Of course, this is more up to personal taste, and while this may be a turnoff for some, the tool-watch nature of the SKX is exactly what so many people love about it. it’s pretty evident this isn’t the most “handsome” watch. But, it’s not trying to be. After all, we’re discussing a watch that’s designed as a tool.
What is the Seiko SKX?
The Seiko SKX is one of the most popular dive watches in the world. Watch enthusiasts absolutely adore it. Most have owned, or considered owning one, at one point in their watch collecting ‘careers’.
It looks awesome and is an ISO-certified dive watch, it’s basically indestructible and was, at one point, rather affordable, often purchasable for under $200.
However, the SKX has had its production discontinued, and no longer is it an affordable value, as it once was.
The Seiko SKX comes in a few variations. the most popular models are the SKX007 and SKX009. The only difference between the two are color. The SKX007 has a black bezel insert with a dark charcoal dial and the SKX009 has a red and navy bezel insert with a navy blue dial.
There also exists a very similar, but smaller model, the SKX013, for those with smaller wrists.
SKX007 vs. SKX009 vs. SKX013
The Seiko SKX007 has a black bezel insert and a dark grey, matte dial. The SKX007 has a 42mm diameter.
The Seiko SKX009 has a Pepsi (red/blue) bezel insert, and a dark navy blue, matte dial. The SKX009 has a 42mm diameter.
The Seiko SKX013 has the same style, black bezel insert, and dark grey, matte dial as the SKX007, but comes in a smaller 37mm diameter. This is a much more wearable and less intimidating size, even for those with smaller wrists, including women.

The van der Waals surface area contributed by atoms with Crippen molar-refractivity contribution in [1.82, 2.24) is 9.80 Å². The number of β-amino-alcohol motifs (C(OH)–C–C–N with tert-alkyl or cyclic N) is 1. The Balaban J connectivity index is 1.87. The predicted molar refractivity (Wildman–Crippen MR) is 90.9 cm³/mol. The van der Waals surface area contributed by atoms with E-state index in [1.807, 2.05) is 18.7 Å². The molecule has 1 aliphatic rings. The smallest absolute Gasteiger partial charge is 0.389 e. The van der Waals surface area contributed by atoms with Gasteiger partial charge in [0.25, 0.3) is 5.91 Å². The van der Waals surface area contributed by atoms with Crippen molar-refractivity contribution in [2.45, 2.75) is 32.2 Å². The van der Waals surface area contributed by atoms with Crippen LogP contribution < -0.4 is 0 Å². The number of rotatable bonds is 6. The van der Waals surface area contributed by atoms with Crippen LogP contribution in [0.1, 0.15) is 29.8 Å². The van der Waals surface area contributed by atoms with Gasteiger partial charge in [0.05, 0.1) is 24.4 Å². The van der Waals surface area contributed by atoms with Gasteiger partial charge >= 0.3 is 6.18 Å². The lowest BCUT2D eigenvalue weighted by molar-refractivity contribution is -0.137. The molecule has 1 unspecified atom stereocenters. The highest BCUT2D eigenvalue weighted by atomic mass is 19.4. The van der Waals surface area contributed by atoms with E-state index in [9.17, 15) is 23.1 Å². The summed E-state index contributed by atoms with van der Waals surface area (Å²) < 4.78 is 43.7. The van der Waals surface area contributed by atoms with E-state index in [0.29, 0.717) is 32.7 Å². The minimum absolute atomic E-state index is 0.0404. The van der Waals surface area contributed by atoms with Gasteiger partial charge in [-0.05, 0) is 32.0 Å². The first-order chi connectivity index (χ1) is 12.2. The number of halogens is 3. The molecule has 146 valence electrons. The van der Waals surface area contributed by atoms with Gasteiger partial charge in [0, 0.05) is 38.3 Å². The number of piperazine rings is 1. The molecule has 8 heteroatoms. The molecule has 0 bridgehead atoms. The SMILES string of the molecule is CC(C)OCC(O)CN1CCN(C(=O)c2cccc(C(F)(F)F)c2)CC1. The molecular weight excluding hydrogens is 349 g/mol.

Because the watch is smaller, the hour markers are pushed closer together, giving the dial less negative space and a slightly busier feel.
Finally, the second hand on the SKX013 has been replaced, with an all-white arrow. I guess they figured they wanted to make the secondhand even more legible on a smaller watch, over the darker, lollipop second hand on the SKX007 and 009.
There’s no doubt the Seiko SKX is an awesome watch at a price that is hard to beat. But it’s not perfect. It’s an older model that has stood the test of time but is starting to get beat out by the upgraded features in watches at a similar price point, such as dive watches from Orient.
If you love the look of this watch, buy it. There’s nothing else on the market that looks like it. But if you’re someone who wants the absolute best bang for your buck, aesthetics aside, there are other, better options to consider.
Have you picked up an SKX? Let me know if you think it’s still worth the price in the comments below.– Anthony